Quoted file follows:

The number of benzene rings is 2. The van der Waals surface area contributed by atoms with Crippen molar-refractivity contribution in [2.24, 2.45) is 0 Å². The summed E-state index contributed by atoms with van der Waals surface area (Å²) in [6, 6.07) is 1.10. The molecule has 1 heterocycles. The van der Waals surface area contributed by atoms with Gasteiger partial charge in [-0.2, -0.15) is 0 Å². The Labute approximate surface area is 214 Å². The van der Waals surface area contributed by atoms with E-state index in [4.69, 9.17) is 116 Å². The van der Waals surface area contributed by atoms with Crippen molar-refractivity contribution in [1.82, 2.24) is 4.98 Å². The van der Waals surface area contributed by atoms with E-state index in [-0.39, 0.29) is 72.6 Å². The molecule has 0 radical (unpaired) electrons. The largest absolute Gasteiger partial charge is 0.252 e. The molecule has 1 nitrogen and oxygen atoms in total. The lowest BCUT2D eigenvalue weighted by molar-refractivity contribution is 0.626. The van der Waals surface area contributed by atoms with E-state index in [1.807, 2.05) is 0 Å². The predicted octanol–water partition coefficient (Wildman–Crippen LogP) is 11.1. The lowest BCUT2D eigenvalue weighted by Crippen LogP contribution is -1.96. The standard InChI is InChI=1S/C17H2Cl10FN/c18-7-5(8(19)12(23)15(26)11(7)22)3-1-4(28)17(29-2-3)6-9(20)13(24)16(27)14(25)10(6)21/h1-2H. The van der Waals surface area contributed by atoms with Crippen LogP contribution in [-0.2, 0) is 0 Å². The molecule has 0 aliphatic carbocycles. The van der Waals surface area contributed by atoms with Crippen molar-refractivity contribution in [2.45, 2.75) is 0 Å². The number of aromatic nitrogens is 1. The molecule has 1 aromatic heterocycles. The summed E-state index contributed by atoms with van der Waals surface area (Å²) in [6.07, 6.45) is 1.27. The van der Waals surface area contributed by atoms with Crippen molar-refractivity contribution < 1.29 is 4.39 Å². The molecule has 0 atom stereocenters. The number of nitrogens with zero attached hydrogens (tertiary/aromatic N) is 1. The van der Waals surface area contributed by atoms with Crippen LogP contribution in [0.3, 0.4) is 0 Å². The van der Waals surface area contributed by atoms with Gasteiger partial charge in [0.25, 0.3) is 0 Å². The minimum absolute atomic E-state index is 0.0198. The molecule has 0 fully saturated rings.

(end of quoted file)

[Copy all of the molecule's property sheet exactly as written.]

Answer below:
The number of benzene rings is 2. The van der Waals surface area contributed by atoms with Crippen molar-refractivity contribution in [2.24, 2.45) is 0 Å². The summed E-state index contributed by atoms with van der Waals surface area (Å²) in [6, 6.07) is 1.10. The molecule has 1 heterocycles. The van der Waals surface area contributed by atoms with Gasteiger partial charge in [-0.2, -0.15) is 0 Å². The Labute approximate surface area is 214 Å². The van der Waals surface area contributed by atoms with E-state index in [4.69, 9.17) is 116 Å². The van der Waals surface area contributed by atoms with Crippen molar-refractivity contribution in [1.82, 2.24) is 4.98 Å². The van der Waals surface area contributed by atoms with E-state index in [-0.39, 0.29) is 72.6 Å². The molecule has 0 radical (unpaired) electrons. The largest absolute Gasteiger partial charge is 0.252 e. The molecule has 1 nitrogen and oxygen atoms in total. The lowest BCUT2D eigenvalue weighted by molar-refractivity contribution is 0.626. The van der Waals surface area contributed by atoms with E-state index in [1.807, 2.05) is 0 Å². The predicted octanol–water partition coefficient (Wildman–Crippen LogP) is 11.1. The lowest BCUT2D eigenvalue weighted by Crippen LogP contribution is -1.96. The standard InChI is InChI=1S/C17H2Cl10FN/c18-7-5(8(19)12(23)15(26)11(7)22)3-1-4(28)17(29-2-3)6-9(20)13(24)16(27)14(25)10(6)21/h1-2H. The van der Waals surface area contributed by atoms with Crippen LogP contribution in [-0.2, 0) is 0 Å². The molecule has 0 aliphatic carbocycles. The van der Waals surface area contributed by atoms with Crippen molar-refractivity contribution in [2.45, 2.75) is 0 Å². The number of aromatic nitrogens is 1. The molecule has 1 aromatic heterocycles. The summed E-state index contributed by atoms with van der Waals surface area (Å²) in [6.07, 6.45) is 1.27. The van der Waals surface area contributed by atoms with Crippen molar-refractivity contribution < 1.29 is 4.39 Å². The molecule has 0 atom stereocenters. The number of nitrogens with zero attached hydrogens (tertiary/aromatic N) is 1. The van der Waals surface area contributed by atoms with Crippen LogP contribution in [0.3, 0.4) is 0 Å². The van der Waals surface area contributed by atoms with Gasteiger partial charge in [0.25, 0.3) is 0 Å². The minimum absolute atomic E-state index is 0.0198. The molecule has 0 fully saturated rings.